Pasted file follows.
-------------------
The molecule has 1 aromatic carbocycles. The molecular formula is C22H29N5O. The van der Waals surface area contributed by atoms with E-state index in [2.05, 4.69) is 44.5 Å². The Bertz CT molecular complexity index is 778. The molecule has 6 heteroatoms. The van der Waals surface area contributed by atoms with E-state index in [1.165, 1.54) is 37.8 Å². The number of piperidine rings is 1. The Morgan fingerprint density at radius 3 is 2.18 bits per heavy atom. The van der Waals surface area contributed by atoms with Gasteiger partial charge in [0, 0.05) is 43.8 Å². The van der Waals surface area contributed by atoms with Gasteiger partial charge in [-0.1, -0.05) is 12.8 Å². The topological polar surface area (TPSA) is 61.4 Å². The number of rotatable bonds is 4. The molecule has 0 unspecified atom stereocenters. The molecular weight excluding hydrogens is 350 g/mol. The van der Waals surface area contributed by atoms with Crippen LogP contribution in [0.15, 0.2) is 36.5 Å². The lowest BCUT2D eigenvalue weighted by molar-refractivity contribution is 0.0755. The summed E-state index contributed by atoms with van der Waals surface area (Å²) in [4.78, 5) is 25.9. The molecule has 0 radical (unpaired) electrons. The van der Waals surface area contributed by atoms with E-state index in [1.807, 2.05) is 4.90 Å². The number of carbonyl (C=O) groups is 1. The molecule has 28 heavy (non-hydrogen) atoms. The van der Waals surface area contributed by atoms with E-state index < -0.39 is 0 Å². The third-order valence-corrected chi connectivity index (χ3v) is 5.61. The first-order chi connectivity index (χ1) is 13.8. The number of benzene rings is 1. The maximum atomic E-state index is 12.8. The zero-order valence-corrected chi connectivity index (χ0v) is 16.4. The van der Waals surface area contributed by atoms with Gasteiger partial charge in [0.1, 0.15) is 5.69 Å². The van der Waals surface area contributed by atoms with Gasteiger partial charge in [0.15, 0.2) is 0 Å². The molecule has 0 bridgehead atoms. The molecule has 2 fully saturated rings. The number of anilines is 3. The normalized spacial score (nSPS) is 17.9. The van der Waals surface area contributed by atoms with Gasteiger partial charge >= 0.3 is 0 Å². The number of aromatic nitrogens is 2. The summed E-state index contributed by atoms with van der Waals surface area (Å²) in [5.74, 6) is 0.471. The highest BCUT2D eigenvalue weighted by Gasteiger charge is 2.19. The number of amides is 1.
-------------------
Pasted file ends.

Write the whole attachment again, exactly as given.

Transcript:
The molecule has 1 aromatic carbocycles. The molecular formula is C22H29N5O. The van der Waals surface area contributed by atoms with E-state index in [2.05, 4.69) is 44.5 Å². The Bertz CT molecular complexity index is 778. The molecule has 6 heteroatoms. The van der Waals surface area contributed by atoms with E-state index in [1.165, 1.54) is 37.8 Å². The number of piperidine rings is 1. The Morgan fingerprint density at radius 3 is 2.18 bits per heavy atom. The van der Waals surface area contributed by atoms with Gasteiger partial charge in [0, 0.05) is 43.8 Å². The van der Waals surface area contributed by atoms with Gasteiger partial charge in [-0.1, -0.05) is 12.8 Å². The topological polar surface area (TPSA) is 61.4 Å². The number of rotatable bonds is 4. The molecule has 0 unspecified atom stereocenters. The molecular weight excluding hydrogens is 350 g/mol. The van der Waals surface area contributed by atoms with Crippen LogP contribution in [0.15, 0.2) is 36.5 Å². The lowest BCUT2D eigenvalue weighted by molar-refractivity contribution is 0.0755. The summed E-state index contributed by atoms with van der Waals surface area (Å²) in [4.78, 5) is 25.9. The molecule has 0 radical (unpaired) electrons. The van der Waals surface area contributed by atoms with E-state index in [1.807, 2.05) is 4.90 Å². The number of carbonyl (C=O) groups is 1. The molecule has 28 heavy (non-hydrogen) atoms. The van der Waals surface area contributed by atoms with E-state index < -0.39 is 0 Å². The third-order valence-corrected chi connectivity index (χ3v) is 5.61. The first-order chi connectivity index (χ1) is 13.8. The number of benzene rings is 1. The maximum atomic E-state index is 12.8. The zero-order valence-corrected chi connectivity index (χ0v) is 16.4. The van der Waals surface area contributed by atoms with Gasteiger partial charge in [0.1, 0.15) is 5.69 Å². The van der Waals surface area contributed by atoms with Gasteiger partial charge in [0.15, 0.2) is 0 Å². The molecule has 0 bridgehead atoms. The molecule has 2 fully saturated rings. The number of anilines is 3. The normalized spacial score (nSPS) is 17.9. The van der Waals surface area contributed by atoms with Gasteiger partial charge >= 0.3 is 0 Å². The number of aromatic nitrogens is 2. The summed E-state index contributed by atoms with van der Waals surface area (Å²) in [5.74, 6) is 0.471. The highest BCUT2D eigenvalue weighted by Gasteiger charge is 2.19. The number of amides is 1.